C&: Did you have any kind of artistic influences in your childhood?
KOA: Growing up in Accra exposed me to many creative exercises and activities — in playful ways. I still remember some of the games we played when we had to fashion tools from the midribs of plantain branches, sticks, tin cans, pen tops, socks, bottle caps and so on. I had a close friend at the time who was a couple of years older than I was. His family and mine lived in a common compound house. He taught me how to draw. He was extremely skilled and I quickly became fascinated with drawing. He gave me drawing exercises to do — drawing comic book characters as well as those from my favorite cartoon series, Captain Planet. He, I would say, was the first influence and who opened me up to recognizing my artistic tendencies.
C&: You studied arts at KNUST in Kumasi. Can you tell us a bit about your experiences there?
KOA: I enrolled into KNUST in 2005 and completed my undergraduate course in Painting in 2009. Before that, I was compulsively drawing from my childhood through to Junior High School. I also studied Visual Arts in Senior High School. What I had understood as art since my formative years was significantly challenged when I begun my Painting program in KNUST. Having met kąrî’kạchä seid’ou — a philosopher and lecturer who, along with the Blaxtarlines team, is transforming the retro-colonial curriculum of the College of Art in KNUST with his emancipatory teaching practice — radically shifted my understanding of art [practice]. In school I was not as gifted at painting as some of my other colleagues were. I remember one day when one of my teachers found my paintings so repulsive that he gave me a harsh telling off. I almost failed his subject. I took his critique very seriously, worked harder and then named my final year project “Untitled… [I Can’t Draw]” as a subtle rebuttal. I have, this year (2015), enrolled into the MFA program in KNUST.
C&: Beside Painting, you also use other mediums. For instance, what does scaffolding mean in your practice?
KOA: Thinking of alternative media and material to articulate an idea came necessarily to my way of working. This has led me to collaborate with architects, photographers, graphic designers, poets, dancers, painters and sculptors. My training in painting was a good foundation into what I consider a much broader multi-disciplinary practice now. I have been more drawn to painting as metaphor than as idiom.
I think of the scaffold as an object that offers the potentiality of change or of becoming. Structurally, it is the accretion of several interconnected elements. It is itself always in the process of construction: never a finished thing but is always negotiating relations with other, more determined, things. I read it as a metaphor of the old (or of something existing) transitioning into something else; something other than what it had been.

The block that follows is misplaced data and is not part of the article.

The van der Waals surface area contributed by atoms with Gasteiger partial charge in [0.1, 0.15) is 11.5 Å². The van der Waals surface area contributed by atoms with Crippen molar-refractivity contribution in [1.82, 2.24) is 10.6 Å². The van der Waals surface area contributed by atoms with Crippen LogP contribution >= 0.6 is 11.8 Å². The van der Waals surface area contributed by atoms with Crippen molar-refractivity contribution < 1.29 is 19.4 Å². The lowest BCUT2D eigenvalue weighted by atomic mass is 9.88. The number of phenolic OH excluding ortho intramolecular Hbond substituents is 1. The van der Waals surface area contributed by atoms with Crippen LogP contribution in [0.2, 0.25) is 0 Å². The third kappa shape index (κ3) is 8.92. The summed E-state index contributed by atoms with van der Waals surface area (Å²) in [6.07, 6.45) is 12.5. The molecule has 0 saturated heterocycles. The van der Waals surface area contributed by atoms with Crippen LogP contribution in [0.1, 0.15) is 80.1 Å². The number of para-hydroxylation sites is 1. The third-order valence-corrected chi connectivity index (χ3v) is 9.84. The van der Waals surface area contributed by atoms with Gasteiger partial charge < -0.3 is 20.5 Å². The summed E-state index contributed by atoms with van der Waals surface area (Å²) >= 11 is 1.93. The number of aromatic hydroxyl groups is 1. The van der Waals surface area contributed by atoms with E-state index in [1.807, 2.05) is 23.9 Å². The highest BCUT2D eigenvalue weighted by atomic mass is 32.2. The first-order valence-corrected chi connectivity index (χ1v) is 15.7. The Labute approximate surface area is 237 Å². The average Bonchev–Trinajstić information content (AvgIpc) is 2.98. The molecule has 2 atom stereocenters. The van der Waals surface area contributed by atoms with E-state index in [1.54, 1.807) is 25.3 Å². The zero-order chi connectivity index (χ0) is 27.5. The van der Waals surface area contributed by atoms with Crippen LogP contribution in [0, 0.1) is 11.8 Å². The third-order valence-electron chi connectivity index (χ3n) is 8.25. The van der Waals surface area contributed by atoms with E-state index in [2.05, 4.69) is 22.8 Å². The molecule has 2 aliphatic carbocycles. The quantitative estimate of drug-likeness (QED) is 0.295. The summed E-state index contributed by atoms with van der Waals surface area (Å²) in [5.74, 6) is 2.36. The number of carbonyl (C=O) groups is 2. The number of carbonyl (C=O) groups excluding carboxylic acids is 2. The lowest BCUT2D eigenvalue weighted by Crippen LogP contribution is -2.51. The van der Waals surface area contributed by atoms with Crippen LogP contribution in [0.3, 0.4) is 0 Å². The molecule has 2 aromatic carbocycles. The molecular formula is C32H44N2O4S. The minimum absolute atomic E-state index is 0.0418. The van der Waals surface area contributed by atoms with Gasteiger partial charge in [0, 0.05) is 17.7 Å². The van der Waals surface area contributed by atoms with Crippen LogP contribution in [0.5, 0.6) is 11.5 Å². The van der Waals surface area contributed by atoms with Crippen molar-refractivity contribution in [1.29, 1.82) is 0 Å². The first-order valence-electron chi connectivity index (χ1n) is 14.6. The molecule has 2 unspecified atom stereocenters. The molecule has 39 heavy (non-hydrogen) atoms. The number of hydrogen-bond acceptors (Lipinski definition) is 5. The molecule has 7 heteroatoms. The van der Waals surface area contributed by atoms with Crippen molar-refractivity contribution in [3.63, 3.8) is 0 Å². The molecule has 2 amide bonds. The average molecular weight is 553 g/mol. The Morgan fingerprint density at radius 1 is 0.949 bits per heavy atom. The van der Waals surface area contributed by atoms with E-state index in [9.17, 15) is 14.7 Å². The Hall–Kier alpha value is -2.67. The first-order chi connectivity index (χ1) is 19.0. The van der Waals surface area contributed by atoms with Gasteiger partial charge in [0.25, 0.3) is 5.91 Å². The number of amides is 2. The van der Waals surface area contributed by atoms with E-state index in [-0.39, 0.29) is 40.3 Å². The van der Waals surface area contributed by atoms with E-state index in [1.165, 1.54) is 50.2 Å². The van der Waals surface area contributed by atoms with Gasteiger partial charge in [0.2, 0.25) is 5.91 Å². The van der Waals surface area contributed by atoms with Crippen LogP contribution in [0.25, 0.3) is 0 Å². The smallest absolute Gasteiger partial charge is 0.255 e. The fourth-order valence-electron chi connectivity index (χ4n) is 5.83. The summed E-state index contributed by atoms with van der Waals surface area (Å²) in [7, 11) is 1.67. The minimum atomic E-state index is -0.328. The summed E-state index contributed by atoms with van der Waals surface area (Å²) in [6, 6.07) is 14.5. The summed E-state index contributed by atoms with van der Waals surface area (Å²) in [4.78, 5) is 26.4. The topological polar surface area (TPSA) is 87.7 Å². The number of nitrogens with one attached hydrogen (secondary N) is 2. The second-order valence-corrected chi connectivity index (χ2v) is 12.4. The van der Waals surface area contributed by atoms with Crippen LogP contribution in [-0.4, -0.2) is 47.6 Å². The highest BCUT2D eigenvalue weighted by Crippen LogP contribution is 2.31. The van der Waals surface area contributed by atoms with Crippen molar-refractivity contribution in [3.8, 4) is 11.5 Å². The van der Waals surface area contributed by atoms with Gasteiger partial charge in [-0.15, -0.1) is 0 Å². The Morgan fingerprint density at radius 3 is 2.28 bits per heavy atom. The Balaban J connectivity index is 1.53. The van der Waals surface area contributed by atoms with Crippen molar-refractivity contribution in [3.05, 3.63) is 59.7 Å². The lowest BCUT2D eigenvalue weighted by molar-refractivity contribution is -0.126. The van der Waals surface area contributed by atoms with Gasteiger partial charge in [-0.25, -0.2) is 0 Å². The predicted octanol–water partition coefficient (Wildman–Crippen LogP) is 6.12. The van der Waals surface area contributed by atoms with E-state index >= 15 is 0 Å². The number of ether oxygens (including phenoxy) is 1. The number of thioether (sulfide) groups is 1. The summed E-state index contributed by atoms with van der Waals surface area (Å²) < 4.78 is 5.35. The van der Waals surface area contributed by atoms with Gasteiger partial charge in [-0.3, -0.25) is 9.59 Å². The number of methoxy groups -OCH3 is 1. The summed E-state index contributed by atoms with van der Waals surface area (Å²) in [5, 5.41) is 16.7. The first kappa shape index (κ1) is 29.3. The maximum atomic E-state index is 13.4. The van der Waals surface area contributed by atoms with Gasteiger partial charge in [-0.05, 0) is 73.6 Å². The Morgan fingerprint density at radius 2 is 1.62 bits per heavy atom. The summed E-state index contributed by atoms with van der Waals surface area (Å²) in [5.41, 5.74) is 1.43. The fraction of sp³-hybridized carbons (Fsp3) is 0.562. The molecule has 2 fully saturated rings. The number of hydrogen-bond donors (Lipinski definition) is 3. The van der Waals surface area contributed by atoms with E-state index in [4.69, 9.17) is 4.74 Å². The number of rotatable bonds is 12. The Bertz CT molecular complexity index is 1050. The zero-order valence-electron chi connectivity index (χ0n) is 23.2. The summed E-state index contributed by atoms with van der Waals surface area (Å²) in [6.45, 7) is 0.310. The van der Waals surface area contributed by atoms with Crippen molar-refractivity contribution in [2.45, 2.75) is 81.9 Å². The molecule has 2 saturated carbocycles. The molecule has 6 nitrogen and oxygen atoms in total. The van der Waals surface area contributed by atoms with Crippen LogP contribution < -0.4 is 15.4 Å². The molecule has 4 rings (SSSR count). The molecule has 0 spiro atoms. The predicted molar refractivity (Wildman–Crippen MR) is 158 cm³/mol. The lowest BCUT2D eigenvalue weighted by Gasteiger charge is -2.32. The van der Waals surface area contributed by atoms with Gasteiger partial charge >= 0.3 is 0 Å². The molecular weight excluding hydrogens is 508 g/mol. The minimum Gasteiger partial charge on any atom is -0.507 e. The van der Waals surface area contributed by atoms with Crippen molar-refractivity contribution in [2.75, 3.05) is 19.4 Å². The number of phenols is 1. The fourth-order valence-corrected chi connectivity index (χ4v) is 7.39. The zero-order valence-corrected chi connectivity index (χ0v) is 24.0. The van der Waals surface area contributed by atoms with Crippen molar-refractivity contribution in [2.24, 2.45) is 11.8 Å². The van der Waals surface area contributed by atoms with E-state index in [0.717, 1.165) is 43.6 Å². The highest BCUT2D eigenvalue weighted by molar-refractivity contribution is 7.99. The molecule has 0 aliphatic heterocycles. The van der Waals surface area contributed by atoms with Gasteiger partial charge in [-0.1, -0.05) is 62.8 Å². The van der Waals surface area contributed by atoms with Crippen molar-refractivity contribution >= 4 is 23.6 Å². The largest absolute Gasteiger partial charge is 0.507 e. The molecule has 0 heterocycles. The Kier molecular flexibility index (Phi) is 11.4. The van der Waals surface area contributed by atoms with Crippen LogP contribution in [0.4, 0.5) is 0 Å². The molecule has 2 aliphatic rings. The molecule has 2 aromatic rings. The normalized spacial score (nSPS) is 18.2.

C&: You were nominated for this year’s Celeste Prize for your research series Prison Anxieties. Please tell us a bit more about this ongoing research project. When did this start?
KOA: I am grateful to the organizers and jurors of the Celeste Prize for selecting my work Untitled (3) [Letter To The Sky] (2014) — the third work in the Prison Anxieties series — as one of the finalist works this year.
Prison Anxieties is a research series I begun in 2011. It primarily looks into the formation of the nation Ghana. I have been preoccupied with questions pertaining to my cultural heritage and history. I have become increasingly aware of the fact that when I claim to be Ghanaian I am, by that proposition, categorically affirming the socio-historical, linguistic and political presuppositions underlying that form of identity (as would anybody else who expresses a similar sentiment from any other nationalistic standpoint). Ghana as a nation is a mid-20th century invention. Narratives of oppression, power, will for freedom, recognition of intrinsic rights and desire for self-determination are some of the passions that produced this form of identity for all who are unified, bound and beholden to it. The research series seeks to open up, or perhaps interrogate, the presuppositions of my own national identity in relation to others in the world: studying its ideological foundations, myths, truisms, contradictions and so on.
I have made three site-specific installations and curated one exhibition so far in the series. At the moment, during my residency at Gasworks (London), I am continuing the series and speaking through the idiom of the flag as symbol of nationalistic identification. The interesting thing about this research, I find, is that as I learn more about Ghana I learn about the world.